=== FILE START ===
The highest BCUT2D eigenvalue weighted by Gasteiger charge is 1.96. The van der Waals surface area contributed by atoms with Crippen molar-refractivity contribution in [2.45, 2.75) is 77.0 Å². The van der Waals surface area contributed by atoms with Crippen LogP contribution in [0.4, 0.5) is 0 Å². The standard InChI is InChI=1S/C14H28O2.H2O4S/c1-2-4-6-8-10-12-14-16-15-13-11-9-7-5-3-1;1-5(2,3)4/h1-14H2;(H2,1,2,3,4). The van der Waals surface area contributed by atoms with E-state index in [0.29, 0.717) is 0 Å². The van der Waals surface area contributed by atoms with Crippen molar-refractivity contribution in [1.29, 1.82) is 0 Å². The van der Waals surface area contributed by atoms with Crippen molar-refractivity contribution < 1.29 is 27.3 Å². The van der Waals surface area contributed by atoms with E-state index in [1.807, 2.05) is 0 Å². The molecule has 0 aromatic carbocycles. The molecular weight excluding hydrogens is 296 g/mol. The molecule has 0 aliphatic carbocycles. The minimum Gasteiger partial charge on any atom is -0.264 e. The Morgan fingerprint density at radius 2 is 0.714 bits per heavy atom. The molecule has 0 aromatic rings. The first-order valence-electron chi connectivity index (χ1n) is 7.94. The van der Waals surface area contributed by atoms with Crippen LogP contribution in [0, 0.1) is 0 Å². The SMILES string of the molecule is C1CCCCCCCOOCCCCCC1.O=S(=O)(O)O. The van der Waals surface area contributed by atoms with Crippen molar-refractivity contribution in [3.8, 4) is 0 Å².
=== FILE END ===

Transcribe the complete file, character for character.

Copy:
The highest BCUT2D eigenvalue weighted by Gasteiger charge is 1.96. The van der Waals surface area contributed by atoms with Crippen molar-refractivity contribution in [2.45, 2.75) is 77.0 Å². The van der Waals surface area contributed by atoms with Crippen LogP contribution in [0.4, 0.5) is 0 Å². The standard InChI is InChI=1S/C14H28O2.H2O4S/c1-2-4-6-8-10-12-14-16-15-13-11-9-7-5-3-1;1-5(2,3)4/h1-14H2;(H2,1,2,3,4). The van der Waals surface area contributed by atoms with E-state index in [0.29, 0.717) is 0 Å². The van der Waals surface area contributed by atoms with Crippen molar-refractivity contribution in [1.29, 1.82) is 0 Å². The van der Waals surface area contributed by atoms with Crippen molar-refractivity contribution < 1.29 is 27.3 Å². The van der Waals surface area contributed by atoms with E-state index in [1.807, 2.05) is 0 Å². The molecule has 0 aromatic carbocycles. The molecular weight excluding hydrogens is 296 g/mol. The molecule has 0 aliphatic carbocycles. The minimum Gasteiger partial charge on any atom is -0.264 e. The Morgan fingerprint density at radius 2 is 0.714 bits per heavy atom. The molecule has 0 aromatic rings. The first-order valence-electron chi connectivity index (χ1n) is 7.94. The van der Waals surface area contributed by atoms with Crippen LogP contribution in [0, 0.1) is 0 Å². The SMILES string of the molecule is C1CCCCCCCOOCCCCCC1.O=S(=O)(O)O. The van der Waals surface area contributed by atoms with Crippen molar-refractivity contribution in [3.8, 4) is 0 Å².